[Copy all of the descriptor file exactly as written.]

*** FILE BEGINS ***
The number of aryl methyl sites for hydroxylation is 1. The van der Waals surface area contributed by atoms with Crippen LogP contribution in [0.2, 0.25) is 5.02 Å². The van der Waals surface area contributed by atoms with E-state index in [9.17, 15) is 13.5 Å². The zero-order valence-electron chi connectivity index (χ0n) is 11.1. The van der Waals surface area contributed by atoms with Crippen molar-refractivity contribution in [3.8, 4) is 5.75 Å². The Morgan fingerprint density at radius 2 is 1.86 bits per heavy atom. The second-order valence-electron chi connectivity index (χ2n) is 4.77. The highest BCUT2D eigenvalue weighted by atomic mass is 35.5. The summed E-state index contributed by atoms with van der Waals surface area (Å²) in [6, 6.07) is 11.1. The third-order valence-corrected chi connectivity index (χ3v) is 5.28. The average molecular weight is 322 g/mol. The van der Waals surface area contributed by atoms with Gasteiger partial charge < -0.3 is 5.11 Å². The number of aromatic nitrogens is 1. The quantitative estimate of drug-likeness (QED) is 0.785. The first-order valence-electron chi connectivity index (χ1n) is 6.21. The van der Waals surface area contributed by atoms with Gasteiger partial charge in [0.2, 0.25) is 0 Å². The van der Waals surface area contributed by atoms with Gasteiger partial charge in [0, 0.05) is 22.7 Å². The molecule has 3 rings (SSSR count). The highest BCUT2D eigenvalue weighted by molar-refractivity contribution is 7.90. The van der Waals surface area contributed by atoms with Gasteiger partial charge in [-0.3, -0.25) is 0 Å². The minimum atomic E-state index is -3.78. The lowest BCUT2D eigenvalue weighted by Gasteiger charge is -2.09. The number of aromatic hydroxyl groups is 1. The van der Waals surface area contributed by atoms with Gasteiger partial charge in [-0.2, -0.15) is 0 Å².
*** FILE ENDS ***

The number of aryl methyl sites for hydroxylation is 1. The van der Waals surface area contributed by atoms with Crippen LogP contribution in [0.2, 0.25) is 5.02 Å². The van der Waals surface area contributed by atoms with E-state index in [9.17, 15) is 13.5 Å². The zero-order valence-electron chi connectivity index (χ0n) is 11.1. The van der Waals surface area contributed by atoms with Crippen molar-refractivity contribution in [3.8, 4) is 5.75 Å². The Morgan fingerprint density at radius 2 is 1.86 bits per heavy atom. The second-order valence-electron chi connectivity index (χ2n) is 4.77. The highest BCUT2D eigenvalue weighted by atomic mass is 35.5. The summed E-state index contributed by atoms with van der Waals surface area (Å²) in [6, 6.07) is 11.1. The third-order valence-corrected chi connectivity index (χ3v) is 5.28. The average molecular weight is 322 g/mol. The van der Waals surface area contributed by atoms with Gasteiger partial charge < -0.3 is 5.11 Å². The number of aromatic nitrogens is 1. The quantitative estimate of drug-likeness (QED) is 0.785. The first-order valence-electron chi connectivity index (χ1n) is 6.21. The van der Waals surface area contributed by atoms with Gasteiger partial charge in [0.2, 0.25) is 0 Å². The van der Waals surface area contributed by atoms with Gasteiger partial charge in [0, 0.05) is 22.7 Å². The molecule has 3 rings (SSSR count). The highest BCUT2D eigenvalue weighted by molar-refractivity contribution is 7.90. The van der Waals surface area contributed by atoms with Gasteiger partial charge in [-0.3, -0.25) is 0 Å². The minimum atomic E-state index is -3.78. The lowest BCUT2D eigenvalue weighted by Gasteiger charge is -2.09. The number of aromatic hydroxyl groups is 1. The van der Waals surface area contributed by atoms with Gasteiger partial charge in [-0.2, -0.15) is 0 Å².